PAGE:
It’s almost summer, but rather than heading to the beach, host Elizabeth Heaton was back at the microphone at Getting In: A College Coach Conversation. In this week’s episode, Beth gave listeners a closer look at Connecticut College, helped them to understand the pros and cons of using retirement savings toward college, and answered a number of listener questions.
A recent report published by leading colleges and universities is calling for concrete changes to the college admissions process. Here, two of our expert educational consultants discuss their opinions and ideas about the report.
Ian Fisher: Last month, I wrote an opinion piece for our blog on Turning the Tide, a report compiled by the Harvard Graduate School of Education and endorsed by college admissions professionals nationwide. In the month or so since that report has been released, I’ve seen a mix of skepticism, usually from admissions professionals and school counselors, and optimism, usually from those on the outside of the field looking in. At the heart of this tension is a big question: is this something new? And will it change how colleges approach admissions? I’m interested in getting your (Elyse Krantz’s) take on those two questions, but I’m also interested in continuing the conversation for our readers.
On last week’s episode of Getting In: A College Coach Conversation, guest host Ian Fisher shared some insight on the college process from the perspective of a large, public university, helped listeners better understand the process of financial aid verification, and shed some light on how colleges evaluate the high school that your child attends.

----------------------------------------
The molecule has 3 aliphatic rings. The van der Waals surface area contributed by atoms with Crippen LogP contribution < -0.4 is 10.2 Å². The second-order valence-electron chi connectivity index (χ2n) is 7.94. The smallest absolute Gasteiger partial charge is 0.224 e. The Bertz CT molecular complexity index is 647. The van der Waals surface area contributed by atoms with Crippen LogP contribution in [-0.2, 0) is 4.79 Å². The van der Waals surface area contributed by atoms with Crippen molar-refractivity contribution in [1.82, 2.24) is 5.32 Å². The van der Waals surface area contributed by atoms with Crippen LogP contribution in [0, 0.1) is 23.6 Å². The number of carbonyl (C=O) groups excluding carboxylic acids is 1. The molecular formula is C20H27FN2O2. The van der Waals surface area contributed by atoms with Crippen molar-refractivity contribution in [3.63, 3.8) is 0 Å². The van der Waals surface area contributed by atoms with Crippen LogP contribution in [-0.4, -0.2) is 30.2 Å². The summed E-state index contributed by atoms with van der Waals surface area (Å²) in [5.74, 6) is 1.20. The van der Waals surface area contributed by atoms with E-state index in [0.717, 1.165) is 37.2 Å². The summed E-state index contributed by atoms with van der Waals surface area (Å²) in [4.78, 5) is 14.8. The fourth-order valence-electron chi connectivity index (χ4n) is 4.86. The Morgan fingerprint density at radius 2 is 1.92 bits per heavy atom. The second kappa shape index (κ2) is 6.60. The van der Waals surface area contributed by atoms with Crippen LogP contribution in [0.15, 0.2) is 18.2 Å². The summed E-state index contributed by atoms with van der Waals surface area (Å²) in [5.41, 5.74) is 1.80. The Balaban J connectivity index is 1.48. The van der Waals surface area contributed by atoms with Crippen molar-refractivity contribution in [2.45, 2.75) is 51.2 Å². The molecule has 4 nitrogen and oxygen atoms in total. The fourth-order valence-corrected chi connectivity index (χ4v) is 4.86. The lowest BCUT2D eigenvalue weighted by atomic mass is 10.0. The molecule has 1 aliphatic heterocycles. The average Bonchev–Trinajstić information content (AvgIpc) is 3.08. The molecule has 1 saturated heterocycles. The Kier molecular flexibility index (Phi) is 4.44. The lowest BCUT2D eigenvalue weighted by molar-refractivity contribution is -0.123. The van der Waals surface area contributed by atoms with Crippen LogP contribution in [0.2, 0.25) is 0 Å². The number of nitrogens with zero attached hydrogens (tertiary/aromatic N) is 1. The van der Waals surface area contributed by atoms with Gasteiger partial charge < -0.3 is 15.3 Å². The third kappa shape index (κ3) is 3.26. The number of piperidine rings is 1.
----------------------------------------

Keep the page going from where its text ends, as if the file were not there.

College Admissions, Georgia Style
Wondering about how large, public universities make their admissions decisions? Kelly Bird, Senior Assistant Director of Admission at the University of Georgia, joined the show to explain how UGA evaluated the 23,000 applications they received this year.
Last week’s episode of Getting In: A College Coach Conversation was a special and exceptionally useful opportunity to get advice straight from those who know the college search process best: two first-year college students!
The Student Perspective
In each of the first two segments, Beth’s guests shared their unique college search stories. Lexi began her very thoughtful search by tagging along on college visits with her older brother, then researching and applying to a variety of schools through Regular Decision, finally making her college decision right before May 1. C.J. also researched a variety of schools, just as Lexi did, but he applied and was accepted to his first choice through Early Decision. Both had marvelous (and unscripted!) insights to share – you won’t want to miss it.
Editor’s Note: This is an opinion piece from one of our educators. We will be following up this piece with a more detailed and nuanced breakdown of the report discussed here, Turning the Tide.
On January 20, the Harvard Graduate School of Education released a new report on the state of college admissions that was endorsed by senior admissions staff and deans from schools all over the country, including those from Yale, Harvard, Princeton, and Brown. Titled Turning the Tide, the report outlines specific challenges to college admissions offices, encouraging them to find ways to relieve the pressure of the college admissions arms race and support better, more conscientious students nationwide. While the core values of the report are clear, well-articulated, and of critical importance, as a former admissions professional and College Coach educator, it’s hard for me to see the ways that this report will create meaningful change for college-bound high school students nationwide.